Lord Justice Jackson’s recommendations, which were by and large implemented in their entirety and came into force on 1 April 2013, were intended to be “a coherent package of interlocking reforms, designed to control costs and promote access to justice”. As far as many commercial litigators were concerned, the most significant elements of this package involved costs budgeting and a firmer approach to case management.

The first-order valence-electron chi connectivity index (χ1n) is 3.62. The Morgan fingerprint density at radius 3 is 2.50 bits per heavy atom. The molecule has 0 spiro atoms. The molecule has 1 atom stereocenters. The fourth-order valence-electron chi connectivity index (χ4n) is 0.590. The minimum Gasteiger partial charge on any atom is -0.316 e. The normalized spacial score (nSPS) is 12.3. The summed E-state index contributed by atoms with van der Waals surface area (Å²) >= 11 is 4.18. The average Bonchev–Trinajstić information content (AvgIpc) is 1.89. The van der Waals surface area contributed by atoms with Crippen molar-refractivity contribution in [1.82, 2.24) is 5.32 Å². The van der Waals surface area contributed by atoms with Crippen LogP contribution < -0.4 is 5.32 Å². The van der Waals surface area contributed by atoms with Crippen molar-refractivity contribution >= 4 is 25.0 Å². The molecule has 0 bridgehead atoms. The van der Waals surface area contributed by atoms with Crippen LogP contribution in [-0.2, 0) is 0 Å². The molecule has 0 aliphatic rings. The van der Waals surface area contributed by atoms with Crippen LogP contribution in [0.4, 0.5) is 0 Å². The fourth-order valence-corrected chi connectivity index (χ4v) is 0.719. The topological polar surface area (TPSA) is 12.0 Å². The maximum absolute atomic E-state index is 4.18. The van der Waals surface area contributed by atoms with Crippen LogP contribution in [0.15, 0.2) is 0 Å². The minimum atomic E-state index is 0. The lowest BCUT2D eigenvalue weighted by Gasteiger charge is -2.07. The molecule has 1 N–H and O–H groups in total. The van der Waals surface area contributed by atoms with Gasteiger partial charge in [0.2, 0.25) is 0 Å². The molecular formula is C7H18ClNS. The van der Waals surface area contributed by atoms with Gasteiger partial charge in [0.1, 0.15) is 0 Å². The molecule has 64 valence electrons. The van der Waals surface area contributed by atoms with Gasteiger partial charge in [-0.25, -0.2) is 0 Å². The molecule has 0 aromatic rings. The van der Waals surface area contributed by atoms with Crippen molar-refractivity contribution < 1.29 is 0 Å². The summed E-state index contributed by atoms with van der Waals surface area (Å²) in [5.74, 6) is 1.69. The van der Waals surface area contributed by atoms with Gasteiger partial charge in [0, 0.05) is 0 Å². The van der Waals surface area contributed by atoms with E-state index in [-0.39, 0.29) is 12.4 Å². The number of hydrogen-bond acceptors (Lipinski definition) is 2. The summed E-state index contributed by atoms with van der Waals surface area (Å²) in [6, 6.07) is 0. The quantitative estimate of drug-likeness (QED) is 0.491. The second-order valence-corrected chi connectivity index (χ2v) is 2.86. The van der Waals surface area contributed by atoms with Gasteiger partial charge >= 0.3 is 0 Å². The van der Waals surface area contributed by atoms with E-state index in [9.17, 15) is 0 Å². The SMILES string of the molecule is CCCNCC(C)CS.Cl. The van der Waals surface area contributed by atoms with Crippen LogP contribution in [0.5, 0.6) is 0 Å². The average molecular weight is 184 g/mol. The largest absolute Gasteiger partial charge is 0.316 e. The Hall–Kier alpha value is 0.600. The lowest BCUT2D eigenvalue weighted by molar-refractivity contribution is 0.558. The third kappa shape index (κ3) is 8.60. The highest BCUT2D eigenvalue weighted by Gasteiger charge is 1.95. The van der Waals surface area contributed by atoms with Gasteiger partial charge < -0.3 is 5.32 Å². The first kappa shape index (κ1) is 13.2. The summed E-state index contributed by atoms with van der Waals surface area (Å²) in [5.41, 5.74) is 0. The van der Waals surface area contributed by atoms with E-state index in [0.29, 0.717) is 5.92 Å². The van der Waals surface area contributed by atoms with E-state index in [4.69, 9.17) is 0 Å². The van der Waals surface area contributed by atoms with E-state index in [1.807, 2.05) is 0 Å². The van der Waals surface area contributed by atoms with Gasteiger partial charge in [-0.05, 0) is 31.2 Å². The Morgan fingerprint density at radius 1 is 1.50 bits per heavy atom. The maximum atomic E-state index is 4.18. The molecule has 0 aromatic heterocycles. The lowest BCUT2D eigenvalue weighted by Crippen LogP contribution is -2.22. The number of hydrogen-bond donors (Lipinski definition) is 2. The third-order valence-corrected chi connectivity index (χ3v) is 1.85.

While some judges appear to have embraced the new philosophy and enforced strict compliance with procedural requirements and deadlines, others have continued to take a less draconian approach. The most notorious example of the former attitude was the decision of Master McCloud in Andrew Mitchell v News Group Newspapers Ltd  EWHC 2179 (QB). In this case, having failed to file a costs budget until an hour before the CMC (when it should have been lodged seven days’ earlier), the claimant’s budget was limited to court fees and his application for relief from this sanction was subsequently refused. By contrast, in Re Atrium Training Services Ltd and Connor Williams Ltd  EWHC 1562 (Ch), the applicant was permitted a fifth extension of time for disclosure (albeit on an unless basis) because the respondent had failed to demonstrate that it would suffer a real prejudice if the extension was granted.
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